It's science fiction and takes place on an alien world so I think they have license to be flexible. Making them explicitly arabs would probably just be too on the nose in symbolism. Mixing in black and spanish and other non white faces is fine for me. It is an entire planet we are talking about, not just one region of it. I think you can go too far with those kinds of complaints. It's not like an Exodus and Kings situation where the casting flies in the face of common historical knowledge. Even though it's also science fiction, I thought it was fair to criticize Blade Runner 2049 for having such a white cast when it takes place in a supposed future Los Angeles.
                        I don't share the criticism that there should have been more Arab actors or that the Fremen should have been principally identified as Arab. But I do find that the racial (mis)understandings of a movie's cultural environs typically get translated on-screen. I don't think that there is an explcit 'european/american colonization of Middle-Eastern people' motif intended despite the references to oil and the gulf wars. And it's interesting to me that the ethnically ambiguous/mixed-race people who basically pass as white (Oscar Isaac, Jason Momoa who is part-native Hawaiian, and Chalamet who is half-Jewish and thus partly Middle-Eastern himself) can all be in House Atreides without complicating the racial dichotomy we interpret between Atreides/Fremen. Nor does the fact that some of the Fremen are quite dark, but the lead Fremen characters are a Spaniard (Bardem) and Zendaya who is half-white. Seems like a missed opportunity to advance the career of someone non-European, like Babs Olusanmokun, the Nigerian actor who Paul kills.

                        It doesn't bother me that the Fremen have a variety of skin tones, even though the planet seems to have a homogenous climate and we only meet people in one region. It seems like they arrived there from different places in the not-too-distant past. (But with enough time, you would expect the whole group to evolve strong adaptations to the sun and desert climate considering how difficult they make survival, although obviously there can exist a degree of variation within those adaptations). My larger problem with science-fiction movies (though not this one considering the shape of the society it depicts) is that there aren't more mixed-race people and that humanity hasn't become ethnically blended altogether, which I fully anticipate. But, of course, casting directors are limited by the actors available today...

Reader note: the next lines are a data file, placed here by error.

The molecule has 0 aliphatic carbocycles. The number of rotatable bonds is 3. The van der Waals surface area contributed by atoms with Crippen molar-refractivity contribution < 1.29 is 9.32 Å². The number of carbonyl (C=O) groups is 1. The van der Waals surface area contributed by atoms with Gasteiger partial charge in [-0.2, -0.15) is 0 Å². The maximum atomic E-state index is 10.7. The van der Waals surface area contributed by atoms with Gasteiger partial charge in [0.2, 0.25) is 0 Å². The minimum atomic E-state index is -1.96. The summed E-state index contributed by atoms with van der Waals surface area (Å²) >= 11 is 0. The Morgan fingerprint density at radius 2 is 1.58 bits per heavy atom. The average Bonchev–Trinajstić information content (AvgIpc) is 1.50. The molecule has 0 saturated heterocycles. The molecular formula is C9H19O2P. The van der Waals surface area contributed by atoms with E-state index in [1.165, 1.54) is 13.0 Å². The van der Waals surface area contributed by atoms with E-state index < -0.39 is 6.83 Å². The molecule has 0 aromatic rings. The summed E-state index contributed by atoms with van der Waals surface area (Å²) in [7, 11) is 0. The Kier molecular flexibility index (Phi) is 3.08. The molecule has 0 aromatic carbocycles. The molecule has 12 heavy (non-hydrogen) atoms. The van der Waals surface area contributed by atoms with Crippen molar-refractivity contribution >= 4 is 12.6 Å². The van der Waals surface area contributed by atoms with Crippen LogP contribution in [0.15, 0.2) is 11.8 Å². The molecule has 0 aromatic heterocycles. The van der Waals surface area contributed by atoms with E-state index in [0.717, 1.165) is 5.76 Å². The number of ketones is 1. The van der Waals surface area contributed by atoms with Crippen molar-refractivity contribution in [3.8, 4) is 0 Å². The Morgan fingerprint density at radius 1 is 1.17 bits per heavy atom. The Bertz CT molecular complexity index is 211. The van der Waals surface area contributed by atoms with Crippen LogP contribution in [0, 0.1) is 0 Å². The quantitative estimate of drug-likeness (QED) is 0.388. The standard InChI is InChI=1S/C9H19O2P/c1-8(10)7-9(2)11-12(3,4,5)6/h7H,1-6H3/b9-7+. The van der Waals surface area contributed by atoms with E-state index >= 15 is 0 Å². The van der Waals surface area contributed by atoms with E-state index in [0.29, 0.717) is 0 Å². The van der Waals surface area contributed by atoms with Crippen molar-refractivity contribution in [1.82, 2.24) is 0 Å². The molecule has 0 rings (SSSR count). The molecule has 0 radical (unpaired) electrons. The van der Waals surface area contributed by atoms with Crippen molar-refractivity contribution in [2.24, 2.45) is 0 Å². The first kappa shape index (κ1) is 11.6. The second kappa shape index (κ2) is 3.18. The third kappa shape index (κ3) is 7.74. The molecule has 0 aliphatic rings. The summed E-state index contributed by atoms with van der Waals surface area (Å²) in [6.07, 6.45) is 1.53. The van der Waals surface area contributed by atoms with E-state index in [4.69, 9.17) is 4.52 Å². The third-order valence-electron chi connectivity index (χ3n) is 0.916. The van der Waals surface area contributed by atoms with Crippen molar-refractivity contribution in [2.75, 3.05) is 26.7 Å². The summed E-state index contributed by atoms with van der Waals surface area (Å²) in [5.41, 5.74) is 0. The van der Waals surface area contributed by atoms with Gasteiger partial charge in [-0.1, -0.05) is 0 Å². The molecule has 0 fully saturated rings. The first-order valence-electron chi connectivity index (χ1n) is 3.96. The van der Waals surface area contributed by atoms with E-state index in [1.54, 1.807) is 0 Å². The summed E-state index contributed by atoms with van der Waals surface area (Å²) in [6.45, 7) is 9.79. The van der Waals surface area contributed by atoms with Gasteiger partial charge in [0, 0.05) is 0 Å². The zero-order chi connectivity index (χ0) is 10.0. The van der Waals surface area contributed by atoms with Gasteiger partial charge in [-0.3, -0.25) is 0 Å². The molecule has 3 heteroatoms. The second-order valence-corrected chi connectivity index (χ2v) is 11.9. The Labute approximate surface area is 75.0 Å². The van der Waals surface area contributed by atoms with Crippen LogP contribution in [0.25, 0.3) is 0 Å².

Yes to BR 2049 criticism. One thing I find odd is that sometimes casts will diversify, but only in one direction. I'm rewatching Star Trek: Discovery S3 right now, and there are African-American and African-British actors popping up regularly, but remarkably few Asian actors.

                        Honestly, I don't know if there's a better solution to casting groups like the Fremen in Dune. I wouldn't want them all to be Jordanian or something, that would be strange and probably reinforce ideas of racial difference by being so precise. But at the same time, by perpetuating a vague "black and brown" category and thereby creating some illusion of ethnic accuracy in casting, it feels like they reinforce the "one drop" rule.
                        Last edited by ahalpert; 11-17-2021, 06:56 PM.
                        www.VideoAbe.com

                        "In this world, Elwood, you must be oh so smart or oh so pleasant. Well, for years I was smart. I recommend pleasant." -Harvey

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                          #57
                          Originally posted by James0b57 View Post
                          Lol, I can't have a discussion with you about your pleasure. You are the master of that, no discussions or debates necessary.



                          We can have a discussion about film theory. But in order to do that, we have to have some common ground. Giving 'Dune' (2021) the out from being a feature film allows us to discuss the good in it much more freely. I don't see how it has much to do with the pleasure or displeasure of watching the movie.
                          This sort of reminds me of the discussion of what is science-fiction and what is not, what is fantasy or something else entirely. It's an interesting discussion. But at the end of the day, "science-fiction" is just an attempt at description. I call myself a "science-fiction fan" not as a religious principle or a goal but as an understanding of my nature and my preference tendencies. The categorization is not at the heart of the matter, the enjoyment and the process of watching and reacting to the movies is.

                          IMO Dune has already succeeded by generating this discussion. Not every movie motivates people enough to bother, so it must have done something right or at least something interesting. And I do think that your pleasure can be impacted by hearing other people's opinions. They can make you see things in a different way, to the benefit or the detriment of the film. And that's speaking about an honest intellectual debate/understanding before we even get into pure peer pressure.
                          www.VideoAbe.com

                          "In this world, Elwood, you must be oh so smart or oh so pleasant. Well, for years I was smart. I recommend pleasant." -Harvey

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                            #58